UK Weather: ‘Mini-Tornado’ Leaves Destruction in Cheshire Town | UK News


A “mini tornado” left a trail of destruction in a housing estate after passing through the town of Widnes in Cheshire.

Residents complained about damaged buildings and uprooted trees in the area as extremely high winds hit the city on Wednesday afternoon.

CCTV footage from a house camera on the new construction estate off Moorfield Road showed the storm was wreaking havoc, the contents of the gardens, including a trampoline, left strewn across the street .

The masonry had also collapsed and the fences had been damaged, while the windows were smashed due to the high winds.

The mini-tornado also tore roof tiles and felled trees, while several cars were battered by flying debris.

Another video showed overturned trash cans flying down a road as the contents were thrown away.

The cleanup has now started and road closures have been put in place as Cheshire Police officers are on the scene.

A force spokesperson said: “On Wednesday 20 October at 12:25 pm, police received reports of damage in the Widnes area.

“The damage includes a collapsing wall, broken car windows and debris on Camberwell Park Road.

“A number of road closures are in place, including Camberwell Park Road at the junction of Moorfield Road.

“Damage also occurred in the garage of a property on Kensington Close.”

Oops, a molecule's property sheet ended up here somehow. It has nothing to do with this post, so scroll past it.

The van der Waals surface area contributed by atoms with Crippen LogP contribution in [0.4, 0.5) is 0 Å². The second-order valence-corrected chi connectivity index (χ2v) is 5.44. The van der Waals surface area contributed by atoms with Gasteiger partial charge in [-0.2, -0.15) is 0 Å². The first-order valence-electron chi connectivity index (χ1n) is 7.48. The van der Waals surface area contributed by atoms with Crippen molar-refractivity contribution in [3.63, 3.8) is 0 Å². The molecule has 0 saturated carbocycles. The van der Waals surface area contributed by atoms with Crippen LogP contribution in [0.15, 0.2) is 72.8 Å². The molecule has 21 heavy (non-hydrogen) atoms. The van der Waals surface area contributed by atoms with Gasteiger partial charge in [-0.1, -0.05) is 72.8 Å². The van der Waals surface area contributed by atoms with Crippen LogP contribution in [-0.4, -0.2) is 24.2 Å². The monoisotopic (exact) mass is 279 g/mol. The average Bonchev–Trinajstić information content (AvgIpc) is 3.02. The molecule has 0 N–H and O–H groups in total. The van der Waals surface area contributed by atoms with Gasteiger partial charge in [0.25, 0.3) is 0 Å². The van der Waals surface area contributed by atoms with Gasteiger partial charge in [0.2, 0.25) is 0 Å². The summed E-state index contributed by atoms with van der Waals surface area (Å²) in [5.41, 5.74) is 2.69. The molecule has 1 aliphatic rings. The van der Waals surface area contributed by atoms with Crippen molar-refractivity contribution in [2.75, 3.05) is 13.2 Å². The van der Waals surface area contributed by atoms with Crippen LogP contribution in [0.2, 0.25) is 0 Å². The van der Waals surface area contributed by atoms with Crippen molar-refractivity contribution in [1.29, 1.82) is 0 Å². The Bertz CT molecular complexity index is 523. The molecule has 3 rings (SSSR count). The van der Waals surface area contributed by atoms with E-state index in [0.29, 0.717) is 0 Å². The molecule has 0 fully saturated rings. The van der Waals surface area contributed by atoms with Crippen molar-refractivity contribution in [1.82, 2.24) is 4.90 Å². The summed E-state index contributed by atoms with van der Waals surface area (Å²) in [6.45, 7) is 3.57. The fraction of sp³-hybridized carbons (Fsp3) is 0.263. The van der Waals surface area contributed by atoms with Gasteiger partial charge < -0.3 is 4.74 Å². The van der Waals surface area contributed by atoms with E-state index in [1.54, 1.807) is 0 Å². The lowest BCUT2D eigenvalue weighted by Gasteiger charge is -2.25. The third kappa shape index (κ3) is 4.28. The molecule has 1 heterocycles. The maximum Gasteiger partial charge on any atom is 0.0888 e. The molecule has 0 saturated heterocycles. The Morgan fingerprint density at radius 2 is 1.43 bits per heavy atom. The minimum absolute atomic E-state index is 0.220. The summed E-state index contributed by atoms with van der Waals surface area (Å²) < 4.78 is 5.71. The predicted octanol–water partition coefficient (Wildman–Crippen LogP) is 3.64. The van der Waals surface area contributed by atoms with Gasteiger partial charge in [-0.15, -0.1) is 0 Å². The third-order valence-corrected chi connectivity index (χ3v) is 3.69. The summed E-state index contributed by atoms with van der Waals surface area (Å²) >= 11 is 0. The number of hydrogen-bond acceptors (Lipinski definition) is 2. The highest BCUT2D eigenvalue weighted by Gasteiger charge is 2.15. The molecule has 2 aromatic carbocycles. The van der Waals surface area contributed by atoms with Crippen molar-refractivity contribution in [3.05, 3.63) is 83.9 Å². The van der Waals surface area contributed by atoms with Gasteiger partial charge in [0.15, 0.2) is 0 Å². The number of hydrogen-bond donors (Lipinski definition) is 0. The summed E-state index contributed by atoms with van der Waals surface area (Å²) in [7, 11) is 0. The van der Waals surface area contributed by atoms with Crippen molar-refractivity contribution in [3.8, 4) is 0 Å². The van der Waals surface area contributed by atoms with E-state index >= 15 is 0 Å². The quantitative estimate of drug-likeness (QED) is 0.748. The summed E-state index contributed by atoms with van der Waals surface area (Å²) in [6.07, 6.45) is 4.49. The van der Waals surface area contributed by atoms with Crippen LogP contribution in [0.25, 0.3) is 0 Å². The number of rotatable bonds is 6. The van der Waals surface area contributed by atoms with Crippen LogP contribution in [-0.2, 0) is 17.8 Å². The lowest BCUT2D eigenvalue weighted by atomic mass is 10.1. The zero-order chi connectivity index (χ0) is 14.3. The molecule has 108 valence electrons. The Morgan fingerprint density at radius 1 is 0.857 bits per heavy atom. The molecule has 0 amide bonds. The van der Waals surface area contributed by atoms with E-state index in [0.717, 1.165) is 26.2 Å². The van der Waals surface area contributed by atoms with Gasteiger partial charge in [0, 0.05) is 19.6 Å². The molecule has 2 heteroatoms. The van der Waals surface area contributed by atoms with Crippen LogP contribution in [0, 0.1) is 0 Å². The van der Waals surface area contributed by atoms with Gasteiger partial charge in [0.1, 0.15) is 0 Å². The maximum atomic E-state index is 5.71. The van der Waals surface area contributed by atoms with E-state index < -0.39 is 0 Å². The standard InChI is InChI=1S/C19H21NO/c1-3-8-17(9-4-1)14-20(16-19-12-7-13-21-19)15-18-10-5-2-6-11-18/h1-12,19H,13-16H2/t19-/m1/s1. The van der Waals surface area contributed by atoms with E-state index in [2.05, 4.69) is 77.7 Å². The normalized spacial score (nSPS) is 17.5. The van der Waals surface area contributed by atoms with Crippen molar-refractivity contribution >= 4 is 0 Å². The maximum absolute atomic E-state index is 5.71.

The force said there had been no reports of injuries.

John Hatton, who lives on Greenwich Avenue where the tornado passed, called the ordeal “madness.”

He said the extreme winds came out of nowhere and rocked his house for about 30 seconds, causing damage to his house and car.

“I was in the back kitchen making my lunch and it seemed like the wind was blowing very quickly, then everything was blowing in the air, there were fence panels blowing, noises, the house seemed to shake for 20-30 seconds and then suddenly calm down, ”he told CheshireLive.

The Met Office said there had been several reports of funnel clouds and tornadoes across the UK in recent weeks.

Narrow, rotating air columns form when the weather is “unstable” and rainy, and reach the ground from cumulonimbus (thunderstorms).

The UK is claimed to receive more tornadoes per square kilometer than the US, but no more tornadoes in total, the Met Office has said.

Around 30 tornadoes are reported each year in the UK, although they are generally much smaller than those that hit America.

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